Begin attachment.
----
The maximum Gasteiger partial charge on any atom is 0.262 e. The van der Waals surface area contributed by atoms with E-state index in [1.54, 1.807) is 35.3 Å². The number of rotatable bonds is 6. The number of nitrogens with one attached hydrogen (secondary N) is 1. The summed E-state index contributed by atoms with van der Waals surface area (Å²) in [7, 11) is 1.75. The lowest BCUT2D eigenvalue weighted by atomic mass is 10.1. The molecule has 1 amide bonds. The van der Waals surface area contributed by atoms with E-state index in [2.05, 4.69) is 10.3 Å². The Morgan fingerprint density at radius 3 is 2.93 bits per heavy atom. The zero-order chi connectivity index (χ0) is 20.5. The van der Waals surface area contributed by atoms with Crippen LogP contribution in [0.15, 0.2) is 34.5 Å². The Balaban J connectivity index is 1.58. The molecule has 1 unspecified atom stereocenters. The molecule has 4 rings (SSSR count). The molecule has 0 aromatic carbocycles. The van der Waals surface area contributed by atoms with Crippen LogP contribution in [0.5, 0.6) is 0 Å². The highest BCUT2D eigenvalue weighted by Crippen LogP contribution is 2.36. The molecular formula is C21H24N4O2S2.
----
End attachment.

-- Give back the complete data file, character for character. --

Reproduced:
The maximum Gasteiger partial charge on any atom is 0.262 e. The van der Waals surface area contributed by atoms with E-state index in [1.54, 1.807) is 35.3 Å². The number of rotatable bonds is 6. The number of nitrogens with one attached hydrogen (secondary N) is 1. The summed E-state index contributed by atoms with van der Waals surface area (Å²) in [7, 11) is 1.75. The lowest BCUT2D eigenvalue weighted by atomic mass is 10.1. The molecule has 1 amide bonds. The van der Waals surface area contributed by atoms with E-state index in [2.05, 4.69) is 10.3 Å². The Morgan fingerprint density at radius 3 is 2.93 bits per heavy atom. The zero-order chi connectivity index (χ0) is 20.5. The van der Waals surface area contributed by atoms with Crippen LogP contribution in [0.15, 0.2) is 34.5 Å². The Balaban J connectivity index is 1.58. The molecule has 1 unspecified atom stereocenters. The molecule has 4 rings (SSSR count). The molecule has 0 aromatic carbocycles. The van der Waals surface area contributed by atoms with Crippen LogP contribution in [0.5, 0.6) is 0 Å². The highest BCUT2D eigenvalue weighted by Crippen LogP contribution is 2.36. The molecular formula is C21H24N4O2S2.